Monday, February 29, 2016
Book Review: "The Never-Open Desert Diner" by James Anderson
This book snuck up on me and both charmed and utterly fascinated me.
Ben Jones has been a trucker in Utah for some time now, traveling up and down Route 117 in the desert. It's a fairly solitary existence he's eked out for himselfduring his workdays he interacts periodically with some of his customers, but there's a reason they live off of a little-traveled road in the desert, and most are not really the type for socializing beyond general niceties.
Along Ben's route is a somewhat-famous diner, often used as scenery in movies. The diner is rarely if ever open, ever since the diner's owner experienced a painful tragedy there a number of years before. But Walt, the diner's cantankerous, tough-as-nails owner, and Ben have a lukewarm relationship, and he is one of the few people Ben might consider a friend.
One day on his route Ben comes upon a solitary home that was probably used as a prototype for a never-built housing development. It's a beautiful home, and it catches his attention, although not as much as the beautiful woman he sees inside the house, silently playing the cello. She fascinates him, and he wants to get to know her, even as he knows it probably would be a mistake. And when he learns that this woman, Claire, is hiding from her husband and events in her past, he is convinced even more that he should avoid her. But she has gotten under his skin, and he wants to be with her.
He can't get Claire out of his mind, and she is slowly warming up to him. Then he suddenly begins catching the attention of mysterious people, including a woman appearing in different guises in the fairly solitary desert community and an earnest, young reality show producer who has allegedly taken interest in Ben. He worries about Claire being found by those who are looking for her, but he should worry more about himself, because he unexpectedly winds up under suspicion of several crimes.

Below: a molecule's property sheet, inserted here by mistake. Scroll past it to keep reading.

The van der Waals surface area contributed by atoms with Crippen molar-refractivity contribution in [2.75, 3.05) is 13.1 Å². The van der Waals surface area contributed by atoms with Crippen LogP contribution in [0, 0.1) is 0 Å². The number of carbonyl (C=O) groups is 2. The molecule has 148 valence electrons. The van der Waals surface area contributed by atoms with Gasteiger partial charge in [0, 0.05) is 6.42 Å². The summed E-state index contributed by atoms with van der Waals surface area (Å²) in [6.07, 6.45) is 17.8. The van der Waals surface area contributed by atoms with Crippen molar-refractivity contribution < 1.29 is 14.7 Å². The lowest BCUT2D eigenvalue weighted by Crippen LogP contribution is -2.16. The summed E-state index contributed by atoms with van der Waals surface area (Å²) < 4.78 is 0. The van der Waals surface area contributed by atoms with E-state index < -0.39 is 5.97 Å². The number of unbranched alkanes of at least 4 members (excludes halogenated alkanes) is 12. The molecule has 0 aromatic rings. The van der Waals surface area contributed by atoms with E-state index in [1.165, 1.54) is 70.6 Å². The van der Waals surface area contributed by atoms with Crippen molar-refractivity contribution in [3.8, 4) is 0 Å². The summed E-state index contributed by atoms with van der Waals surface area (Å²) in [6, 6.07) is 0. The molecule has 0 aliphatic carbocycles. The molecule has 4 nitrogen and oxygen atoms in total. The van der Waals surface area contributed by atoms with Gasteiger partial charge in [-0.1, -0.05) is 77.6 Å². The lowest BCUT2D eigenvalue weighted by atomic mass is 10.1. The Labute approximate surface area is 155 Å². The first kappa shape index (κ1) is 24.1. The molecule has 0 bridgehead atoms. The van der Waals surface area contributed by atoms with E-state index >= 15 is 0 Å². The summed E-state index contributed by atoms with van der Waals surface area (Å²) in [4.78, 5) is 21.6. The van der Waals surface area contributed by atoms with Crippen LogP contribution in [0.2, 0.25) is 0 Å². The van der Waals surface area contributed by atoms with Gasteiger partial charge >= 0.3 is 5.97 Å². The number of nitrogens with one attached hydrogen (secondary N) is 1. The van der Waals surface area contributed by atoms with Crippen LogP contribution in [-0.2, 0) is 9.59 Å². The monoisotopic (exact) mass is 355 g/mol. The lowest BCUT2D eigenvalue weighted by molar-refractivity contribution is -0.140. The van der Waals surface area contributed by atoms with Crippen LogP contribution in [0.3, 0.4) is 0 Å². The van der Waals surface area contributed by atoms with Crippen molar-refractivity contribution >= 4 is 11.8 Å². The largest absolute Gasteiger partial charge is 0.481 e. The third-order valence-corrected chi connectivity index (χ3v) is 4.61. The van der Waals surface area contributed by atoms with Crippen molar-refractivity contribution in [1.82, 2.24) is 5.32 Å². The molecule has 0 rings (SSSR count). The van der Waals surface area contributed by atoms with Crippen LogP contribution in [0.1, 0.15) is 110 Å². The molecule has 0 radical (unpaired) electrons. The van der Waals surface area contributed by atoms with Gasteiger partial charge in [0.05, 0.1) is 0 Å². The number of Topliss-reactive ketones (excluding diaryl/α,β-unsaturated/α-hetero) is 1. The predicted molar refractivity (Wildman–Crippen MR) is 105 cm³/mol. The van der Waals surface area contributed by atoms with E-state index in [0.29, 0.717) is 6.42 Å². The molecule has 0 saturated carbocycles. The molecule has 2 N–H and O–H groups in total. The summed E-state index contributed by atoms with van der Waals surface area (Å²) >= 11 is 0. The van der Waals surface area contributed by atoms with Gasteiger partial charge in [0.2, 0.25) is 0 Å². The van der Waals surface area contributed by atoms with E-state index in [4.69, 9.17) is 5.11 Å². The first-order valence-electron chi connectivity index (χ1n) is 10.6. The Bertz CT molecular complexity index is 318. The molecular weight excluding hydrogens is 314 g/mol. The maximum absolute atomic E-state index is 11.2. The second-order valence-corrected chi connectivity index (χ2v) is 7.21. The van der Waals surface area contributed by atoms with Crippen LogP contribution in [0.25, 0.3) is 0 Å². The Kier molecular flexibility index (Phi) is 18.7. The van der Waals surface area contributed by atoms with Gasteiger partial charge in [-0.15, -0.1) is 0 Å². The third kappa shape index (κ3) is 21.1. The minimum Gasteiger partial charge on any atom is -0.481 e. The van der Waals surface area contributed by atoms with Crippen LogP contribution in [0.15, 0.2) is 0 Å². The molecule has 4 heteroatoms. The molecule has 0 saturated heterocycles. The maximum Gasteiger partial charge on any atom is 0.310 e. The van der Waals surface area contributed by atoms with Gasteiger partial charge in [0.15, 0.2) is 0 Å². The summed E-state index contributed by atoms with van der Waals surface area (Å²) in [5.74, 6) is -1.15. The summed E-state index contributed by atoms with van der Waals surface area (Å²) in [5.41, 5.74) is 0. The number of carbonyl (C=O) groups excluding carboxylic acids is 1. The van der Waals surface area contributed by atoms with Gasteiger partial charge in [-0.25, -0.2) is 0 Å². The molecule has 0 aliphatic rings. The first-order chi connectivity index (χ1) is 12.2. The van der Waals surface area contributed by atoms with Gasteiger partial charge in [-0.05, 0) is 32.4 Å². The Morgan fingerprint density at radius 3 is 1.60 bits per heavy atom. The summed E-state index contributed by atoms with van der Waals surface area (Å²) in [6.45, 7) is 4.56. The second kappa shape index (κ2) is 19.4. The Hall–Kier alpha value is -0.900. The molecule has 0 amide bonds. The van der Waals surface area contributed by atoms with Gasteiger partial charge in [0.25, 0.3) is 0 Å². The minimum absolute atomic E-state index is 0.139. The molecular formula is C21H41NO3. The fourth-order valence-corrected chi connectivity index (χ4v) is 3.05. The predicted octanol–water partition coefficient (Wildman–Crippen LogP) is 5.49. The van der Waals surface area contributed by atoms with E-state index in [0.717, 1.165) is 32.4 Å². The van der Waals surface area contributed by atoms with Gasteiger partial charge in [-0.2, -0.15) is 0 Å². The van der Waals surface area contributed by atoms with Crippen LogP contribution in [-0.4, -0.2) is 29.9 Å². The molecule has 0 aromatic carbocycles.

What, or whom, is Claire really running from? What brought her to the desert? And what happened in the diner all those years ago? The Never-Open Desert Diner is a book about secrets and the danger they bring, and it's also a book about loneliness, how it can be both comforting and depressing. It's also a book about loveromantic, parental, filialand the lengths we go to in order to protect it.
James Anderson is an excellent storyteller and he created some really memorable characters. Ben was really fascinating, as were many of the supporting characters in this book. I loved how Anderson gave us some insight into a number of these people, fleshing them out as more than just people wanting to protect their solitude. This is a mysterious, insightful, thought-provoking book that definitely evoked some emotions as well. I really enjoyed this one.